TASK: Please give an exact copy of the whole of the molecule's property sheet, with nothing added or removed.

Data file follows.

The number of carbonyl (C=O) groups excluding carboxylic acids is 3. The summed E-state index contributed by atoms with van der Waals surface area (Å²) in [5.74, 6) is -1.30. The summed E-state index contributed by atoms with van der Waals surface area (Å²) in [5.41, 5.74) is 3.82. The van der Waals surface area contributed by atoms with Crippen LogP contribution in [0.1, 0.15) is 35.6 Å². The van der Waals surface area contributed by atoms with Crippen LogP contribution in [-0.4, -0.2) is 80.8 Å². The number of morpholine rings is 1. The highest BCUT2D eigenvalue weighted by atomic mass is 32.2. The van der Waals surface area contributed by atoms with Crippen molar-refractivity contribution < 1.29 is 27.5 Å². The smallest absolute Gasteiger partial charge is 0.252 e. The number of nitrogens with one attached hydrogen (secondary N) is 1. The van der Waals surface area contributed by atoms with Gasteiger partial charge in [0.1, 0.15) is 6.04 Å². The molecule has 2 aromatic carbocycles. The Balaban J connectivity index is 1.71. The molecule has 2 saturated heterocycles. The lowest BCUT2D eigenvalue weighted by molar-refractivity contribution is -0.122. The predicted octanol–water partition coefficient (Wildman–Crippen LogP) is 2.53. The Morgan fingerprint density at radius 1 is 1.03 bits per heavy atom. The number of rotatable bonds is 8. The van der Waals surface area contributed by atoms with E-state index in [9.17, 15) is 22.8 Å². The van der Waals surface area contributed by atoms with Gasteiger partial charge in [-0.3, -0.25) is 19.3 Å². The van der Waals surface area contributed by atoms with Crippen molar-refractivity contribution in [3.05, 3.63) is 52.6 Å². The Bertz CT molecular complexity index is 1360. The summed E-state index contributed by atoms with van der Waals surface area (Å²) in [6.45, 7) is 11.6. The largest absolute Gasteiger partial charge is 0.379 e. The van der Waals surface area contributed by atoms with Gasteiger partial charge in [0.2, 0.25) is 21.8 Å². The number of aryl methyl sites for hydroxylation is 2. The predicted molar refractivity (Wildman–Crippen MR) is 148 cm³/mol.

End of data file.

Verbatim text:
The number of carbonyl (C=O) groups excluding carboxylic acids is 3. The summed E-state index contributed by atoms with van der Waals surface area (Å²) in [5.74, 6) is -1.30. The summed E-state index contributed by atoms with van der Waals surface area (Å²) in [5.41, 5.74) is 3.82. The van der Waals surface area contributed by atoms with Crippen LogP contribution in [0.1, 0.15) is 35.6 Å². The van der Waals surface area contributed by atoms with Crippen LogP contribution in [-0.4, -0.2) is 80.8 Å². The number of morpholine rings is 1. The highest BCUT2D eigenvalue weighted by atomic mass is 32.2. The van der Waals surface area contributed by atoms with Crippen molar-refractivity contribution < 1.29 is 27.5 Å². The smallest absolute Gasteiger partial charge is 0.252 e. The number of nitrogens with one attached hydrogen (secondary N) is 1. The van der Waals surface area contributed by atoms with Gasteiger partial charge in [0.1, 0.15) is 6.04 Å². The molecule has 2 aromatic carbocycles. The Balaban J connectivity index is 1.71. The molecule has 2 saturated heterocycles. The lowest BCUT2D eigenvalue weighted by molar-refractivity contribution is -0.122. The predicted octanol–water partition coefficient (Wildman–Crippen LogP) is 2.53. The Morgan fingerprint density at radius 1 is 1.03 bits per heavy atom. The number of rotatable bonds is 8. The van der Waals surface area contributed by atoms with E-state index in [9.17, 15) is 22.8 Å². The van der Waals surface area contributed by atoms with Gasteiger partial charge in [-0.3, -0.25) is 19.3 Å². The van der Waals surface area contributed by atoms with Crippen molar-refractivity contribution in [3.05, 3.63) is 52.6 Å². The Bertz CT molecular complexity index is 1360. The summed E-state index contributed by atoms with van der Waals surface area (Å²) in [6.45, 7) is 11.6. The largest absolute Gasteiger partial charge is 0.379 e. The van der Waals surface area contributed by atoms with Gasteiger partial charge in [0.2, 0.25) is 21.8 Å². The number of aryl methyl sites for hydroxylation is 2. The predicted molar refractivity (Wildman–Crippen MR) is 148 cm³/mol.